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Friday, Feb. 23, 2024
The Observer

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Actors from the London Stage dazzle in ‘A Midsummer Night’s Dream’

With a cast of only five, AFTLS' newest show is a crowning achievement of acting prowess and Shakespearean comedy

Producing good Shakespeare is a challenge in its own right — let alone when the company consists of only five people.

The Actors from the London Stage, or AFTLS for short, is a five-person professional Shakespeare troupe from London, England. They perform full Shakespeare plays with the parts divided among the five actors, who also serve as co-directors. Notre Dame acts as their “home base” in the United States, and this semester, they’re performing a short sold-out run of “A Midsummer Night’s Dream” at the DeBartolo Performing Arts Center (DPAC).

Since the troupe’s partnership with the University, AFTLS has traditionally performed at the Washington Hall Mainstage. “Midsummer” marks the first time that the company has performed at DPAC, and the new space suits them well. The full house felt fuller with the expert way that the actors both used the stage and interacted with the audience, at one point going so far as to make an entire bit out of asking a front-row audience member for their phone. I was seated up in the back row of the balcony, but at no point did I feel far from the action.

The nature of AFTLS lends itself extraordinarily well to comedies. The difficulty of the format tends to take the wind out of the sails of more dramatic scenes, occasionally creating interesting character parallels, but it otherwise feels too cramped to do tragedy much justice. “Midsummer” is free from these faults; the production was at its best when the actors leaned hard into the campy, absurdist nature of the text.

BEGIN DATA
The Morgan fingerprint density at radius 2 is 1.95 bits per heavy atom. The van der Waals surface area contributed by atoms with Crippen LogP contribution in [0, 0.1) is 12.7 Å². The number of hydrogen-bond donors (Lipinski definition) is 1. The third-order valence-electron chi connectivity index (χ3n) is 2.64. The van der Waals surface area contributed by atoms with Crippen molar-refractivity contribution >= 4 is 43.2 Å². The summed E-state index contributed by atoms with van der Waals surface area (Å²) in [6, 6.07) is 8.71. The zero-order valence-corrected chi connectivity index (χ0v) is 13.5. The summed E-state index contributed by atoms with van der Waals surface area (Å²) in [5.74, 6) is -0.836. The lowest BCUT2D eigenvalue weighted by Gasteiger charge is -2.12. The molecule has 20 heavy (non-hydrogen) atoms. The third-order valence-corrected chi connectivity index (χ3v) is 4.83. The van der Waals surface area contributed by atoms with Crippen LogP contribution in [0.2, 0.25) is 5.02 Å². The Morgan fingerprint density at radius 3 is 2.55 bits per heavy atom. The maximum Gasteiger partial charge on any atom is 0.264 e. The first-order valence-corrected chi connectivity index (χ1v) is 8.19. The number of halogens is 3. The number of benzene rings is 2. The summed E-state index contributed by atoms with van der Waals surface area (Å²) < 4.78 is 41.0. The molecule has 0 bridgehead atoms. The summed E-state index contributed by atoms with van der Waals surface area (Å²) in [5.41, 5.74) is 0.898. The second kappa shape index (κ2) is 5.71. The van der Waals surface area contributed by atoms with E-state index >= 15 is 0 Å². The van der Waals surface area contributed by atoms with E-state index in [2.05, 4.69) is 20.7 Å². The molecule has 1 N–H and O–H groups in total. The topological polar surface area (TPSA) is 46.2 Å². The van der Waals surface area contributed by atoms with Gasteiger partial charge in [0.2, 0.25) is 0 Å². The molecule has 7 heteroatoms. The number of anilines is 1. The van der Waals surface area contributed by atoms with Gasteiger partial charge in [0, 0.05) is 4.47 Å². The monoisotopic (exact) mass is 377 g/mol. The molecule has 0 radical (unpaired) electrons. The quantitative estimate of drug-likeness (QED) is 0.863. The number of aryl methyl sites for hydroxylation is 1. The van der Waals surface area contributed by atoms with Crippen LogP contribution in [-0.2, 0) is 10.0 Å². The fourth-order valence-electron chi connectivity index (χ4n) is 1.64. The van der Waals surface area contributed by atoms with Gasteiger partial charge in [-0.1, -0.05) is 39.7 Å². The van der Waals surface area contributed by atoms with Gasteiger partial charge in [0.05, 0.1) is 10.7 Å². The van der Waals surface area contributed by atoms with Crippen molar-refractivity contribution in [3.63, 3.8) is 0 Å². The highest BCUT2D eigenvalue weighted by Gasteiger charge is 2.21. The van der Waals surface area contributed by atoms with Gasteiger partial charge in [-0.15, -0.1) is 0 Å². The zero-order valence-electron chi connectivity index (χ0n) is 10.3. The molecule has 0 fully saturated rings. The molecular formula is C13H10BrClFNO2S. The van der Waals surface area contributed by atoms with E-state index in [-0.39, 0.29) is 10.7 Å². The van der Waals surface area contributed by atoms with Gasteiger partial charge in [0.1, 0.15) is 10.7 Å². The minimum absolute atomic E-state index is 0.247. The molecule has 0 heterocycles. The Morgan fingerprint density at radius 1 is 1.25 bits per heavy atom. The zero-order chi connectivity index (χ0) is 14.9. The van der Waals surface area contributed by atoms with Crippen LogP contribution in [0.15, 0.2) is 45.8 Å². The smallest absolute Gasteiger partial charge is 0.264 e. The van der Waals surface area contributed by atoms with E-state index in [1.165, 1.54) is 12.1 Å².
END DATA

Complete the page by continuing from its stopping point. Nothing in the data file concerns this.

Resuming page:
For most of the show, it’s easy to forget that there are only five actors on stage — until a scene comes along that contains six characters or more. The production has two options: They can try to draw attention away from the in-between moments where an actor has to switch from one character to another, or they can make those moments part of the joke. “Midsummer” mostly chose the latter, and the effect was hilarious. Actor Sam Hill, in particular, played this beautifully, switching between the old, hobbling Egeus and the young, self-confident Demetrius with such impeccable timing that those moments became a running gag in and of themselves.

That being said, not all of “Midsummer” is built for laughs. The company handled the show’s darker themes with deft expertise. Lucy Reynolds gave a moving performance as Helena, especially in her delivery of the “Lo, she is one of this confederacy!” monologue, but her standout performance was as the chillingly subdued Hippolyta. Likewise, Michael Wagg played both a phenomenally witty Puck and a brilliantly assertive Theseus. Anna Crichlow’s wide-eyed Hermia contrasted gorgeously with her performance as Oberon, as did Natasha Bain’s captivating Titania with the meek Snug. I have to again shout out Sam Hill, who played the best Nick Bottom I’ve ever seen. The entire “play within a play” sequence was a fantastic ending to the show; I’ve been laughing about “Never was there a story of more woe / Than this of Thisbe and her Pyramo” for a full day.

The Actors from the London Stage production of “A Midsummer Night’s Dream” triumphs at what it sets out to do, working within its own form limitations instead of against them to create a production that is haunting and hilarious in equal measure. The actors excel at every component of the performance: the physical comedy, the live music and sound effects, the audience interaction and the beautifully delivered text. The barebones set and minimal lighting allow the performances of the actors themselves to shine. It’s easy to get lost in the world of the show despite the non-traditional nature of AFTLS.